OK, so now we understand what bullying is (and I went on a light tirade about cyber bullying) what ISN’T bullying?  I figured I got a great definition of what bullying is by searching for “what isn’t bullying” so I applied the same principle but in reverse.

I came across a site that pretty much took us back to the idea that we don’t know what bullying is. It’s like this site knows what it is, but isn’t quite sure.

It is intentional… but there is some controversy with this statement as some assert that not all bullying behavior is done with intent or that the individual bullying realizes that their behavior is hurting another individual.

So, subconscious bullying? A bully sleeper agent? Or does this go back to the idea of any negative action is bullying and, with this statement, the person that is offending with the negative action just needs to be taught that negative actions are bad because that’s bullying.  There was also this bit about the repetitive part of the bully frame work.

… the reality is that bullying can be circumstantial or chronic. It might be the result of a single situation…or it might be behavior that has been directed at the individual for a long period of time.

A single situation? So, if there is a one time occurrence of a negative action we are saying that is bullying? Now, we are getting into the area of “too much”. Simply because, if a child expresses a negative action (physical, verbal, or emotional) at another child one time and then never expresses anything to that child again, then it’s not bullying. If a child slips and falls face first into his lunch tray and the class laughs at him, but treats him no differently the next day, this is not bullying. If a kid expresses a negative opinion about something that another child holds dear while having a conversation, this is not bullying. If anything this way of thinking is bullying. Its repetitive (constantly trying to enforce a  illogical way of thought every time the subject comes up) and it’s an imbalance of power (adults vs. kids). It reminds me of indoctrination.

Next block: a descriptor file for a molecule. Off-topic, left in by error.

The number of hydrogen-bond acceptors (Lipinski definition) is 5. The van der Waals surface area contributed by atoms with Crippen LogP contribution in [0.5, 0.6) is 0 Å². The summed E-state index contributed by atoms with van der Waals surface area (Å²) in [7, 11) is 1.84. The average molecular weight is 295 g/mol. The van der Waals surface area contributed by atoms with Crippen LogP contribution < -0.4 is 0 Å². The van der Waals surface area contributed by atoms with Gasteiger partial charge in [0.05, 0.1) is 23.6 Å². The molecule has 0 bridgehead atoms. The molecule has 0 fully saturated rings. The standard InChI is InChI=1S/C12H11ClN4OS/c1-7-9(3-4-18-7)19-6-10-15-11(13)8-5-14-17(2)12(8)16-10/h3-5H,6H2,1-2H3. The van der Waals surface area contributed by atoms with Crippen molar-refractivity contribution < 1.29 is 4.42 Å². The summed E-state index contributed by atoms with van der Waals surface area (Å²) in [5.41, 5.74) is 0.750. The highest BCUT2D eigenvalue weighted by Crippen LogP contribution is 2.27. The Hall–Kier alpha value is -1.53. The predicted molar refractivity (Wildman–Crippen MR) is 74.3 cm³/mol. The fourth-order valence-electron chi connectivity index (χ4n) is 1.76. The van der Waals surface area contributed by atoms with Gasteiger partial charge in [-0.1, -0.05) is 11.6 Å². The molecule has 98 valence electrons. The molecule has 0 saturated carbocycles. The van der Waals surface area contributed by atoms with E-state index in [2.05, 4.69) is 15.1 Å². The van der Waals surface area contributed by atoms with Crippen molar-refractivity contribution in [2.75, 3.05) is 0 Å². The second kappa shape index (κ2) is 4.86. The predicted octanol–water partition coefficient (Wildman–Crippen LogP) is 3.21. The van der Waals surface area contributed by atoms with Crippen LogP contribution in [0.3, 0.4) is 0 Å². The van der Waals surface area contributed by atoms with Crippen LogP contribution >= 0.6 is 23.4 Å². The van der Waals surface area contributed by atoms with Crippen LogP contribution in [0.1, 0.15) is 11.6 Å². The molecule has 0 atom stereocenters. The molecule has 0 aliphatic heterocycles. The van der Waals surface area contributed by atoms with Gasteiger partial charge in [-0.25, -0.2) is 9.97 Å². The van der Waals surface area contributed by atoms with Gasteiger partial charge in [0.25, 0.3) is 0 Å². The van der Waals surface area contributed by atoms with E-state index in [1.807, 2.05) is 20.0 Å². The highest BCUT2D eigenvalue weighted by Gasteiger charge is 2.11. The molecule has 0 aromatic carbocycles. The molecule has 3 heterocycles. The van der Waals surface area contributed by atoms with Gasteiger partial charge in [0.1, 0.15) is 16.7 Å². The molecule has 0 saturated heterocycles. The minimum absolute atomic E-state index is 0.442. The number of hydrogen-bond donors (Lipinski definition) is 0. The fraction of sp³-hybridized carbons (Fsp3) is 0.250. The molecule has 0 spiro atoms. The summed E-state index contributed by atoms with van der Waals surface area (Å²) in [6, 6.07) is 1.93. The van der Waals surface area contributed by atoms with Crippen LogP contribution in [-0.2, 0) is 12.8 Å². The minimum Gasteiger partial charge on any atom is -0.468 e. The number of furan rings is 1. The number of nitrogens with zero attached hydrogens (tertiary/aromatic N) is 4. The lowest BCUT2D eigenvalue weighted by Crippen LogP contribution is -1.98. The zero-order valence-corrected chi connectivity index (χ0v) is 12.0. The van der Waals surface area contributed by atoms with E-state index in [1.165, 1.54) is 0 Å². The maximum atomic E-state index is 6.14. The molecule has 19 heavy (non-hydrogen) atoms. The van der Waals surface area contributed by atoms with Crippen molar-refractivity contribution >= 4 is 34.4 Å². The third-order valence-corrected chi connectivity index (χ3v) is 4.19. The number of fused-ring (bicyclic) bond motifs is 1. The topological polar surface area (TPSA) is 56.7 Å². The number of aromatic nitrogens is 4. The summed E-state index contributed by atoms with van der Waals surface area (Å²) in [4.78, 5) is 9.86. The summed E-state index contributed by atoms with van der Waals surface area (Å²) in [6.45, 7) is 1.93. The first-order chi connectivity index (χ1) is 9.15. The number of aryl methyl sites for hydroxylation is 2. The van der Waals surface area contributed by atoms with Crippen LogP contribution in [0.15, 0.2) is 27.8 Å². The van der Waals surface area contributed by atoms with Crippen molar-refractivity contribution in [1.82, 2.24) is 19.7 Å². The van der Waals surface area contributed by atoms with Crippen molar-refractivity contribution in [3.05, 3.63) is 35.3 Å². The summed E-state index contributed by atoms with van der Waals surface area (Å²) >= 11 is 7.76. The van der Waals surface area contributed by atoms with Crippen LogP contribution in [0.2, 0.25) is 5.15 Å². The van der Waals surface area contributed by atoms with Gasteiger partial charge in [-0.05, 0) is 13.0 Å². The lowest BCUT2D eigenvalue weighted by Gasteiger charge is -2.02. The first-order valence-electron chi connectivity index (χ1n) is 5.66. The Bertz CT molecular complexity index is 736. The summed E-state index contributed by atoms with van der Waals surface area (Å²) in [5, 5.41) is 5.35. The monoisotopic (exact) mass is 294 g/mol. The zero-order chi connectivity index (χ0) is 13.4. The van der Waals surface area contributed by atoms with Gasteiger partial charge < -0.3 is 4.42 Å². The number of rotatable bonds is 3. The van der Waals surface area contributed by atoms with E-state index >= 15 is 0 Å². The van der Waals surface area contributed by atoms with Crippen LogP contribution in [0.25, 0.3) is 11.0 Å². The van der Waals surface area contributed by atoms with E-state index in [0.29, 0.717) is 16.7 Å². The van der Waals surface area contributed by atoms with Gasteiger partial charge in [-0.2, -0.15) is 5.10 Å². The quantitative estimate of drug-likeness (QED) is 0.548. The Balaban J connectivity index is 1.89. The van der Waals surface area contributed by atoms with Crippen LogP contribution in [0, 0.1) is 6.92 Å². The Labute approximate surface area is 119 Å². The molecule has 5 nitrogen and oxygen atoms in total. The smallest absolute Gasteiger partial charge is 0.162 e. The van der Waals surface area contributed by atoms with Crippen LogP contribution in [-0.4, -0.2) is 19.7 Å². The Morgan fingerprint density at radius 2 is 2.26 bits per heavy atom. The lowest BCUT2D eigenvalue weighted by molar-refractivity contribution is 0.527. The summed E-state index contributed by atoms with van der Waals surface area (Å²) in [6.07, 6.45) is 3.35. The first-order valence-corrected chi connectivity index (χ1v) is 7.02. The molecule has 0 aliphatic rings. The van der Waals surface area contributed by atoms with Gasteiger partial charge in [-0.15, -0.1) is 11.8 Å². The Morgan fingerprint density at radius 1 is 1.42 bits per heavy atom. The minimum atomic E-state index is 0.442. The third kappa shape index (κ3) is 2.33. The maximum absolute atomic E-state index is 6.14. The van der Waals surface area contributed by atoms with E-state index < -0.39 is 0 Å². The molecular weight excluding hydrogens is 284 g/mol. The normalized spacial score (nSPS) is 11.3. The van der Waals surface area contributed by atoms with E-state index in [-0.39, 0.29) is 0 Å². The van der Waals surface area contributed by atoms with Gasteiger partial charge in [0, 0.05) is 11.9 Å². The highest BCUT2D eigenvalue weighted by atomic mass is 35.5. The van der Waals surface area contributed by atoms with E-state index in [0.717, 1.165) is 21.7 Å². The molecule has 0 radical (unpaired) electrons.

Students often describe bullying as when “someone makes you feel less about who you are as a person.”

I read this as “If your feelings were hurt, then you were bullied” and that to me is completely wrong. If a child is playing with a toy plane, and another child wants to play with the toy plane; then when the kid with the plane tells the other kid “no” is he a bully for not handing over his toy plane to the other kid?  This to me leads to a if I don’t get my way, then I was bullied way of thinking and that isn’t a good mentality to have or promote. I would think negative re-enforcement for having an opinion, choosing who to invite to a party, setting a boundry, or expressing an emotion would make me feel less about who I am as a person or like I was living in Orwell’s 1984.  Again, this just feels like indoctrination to me.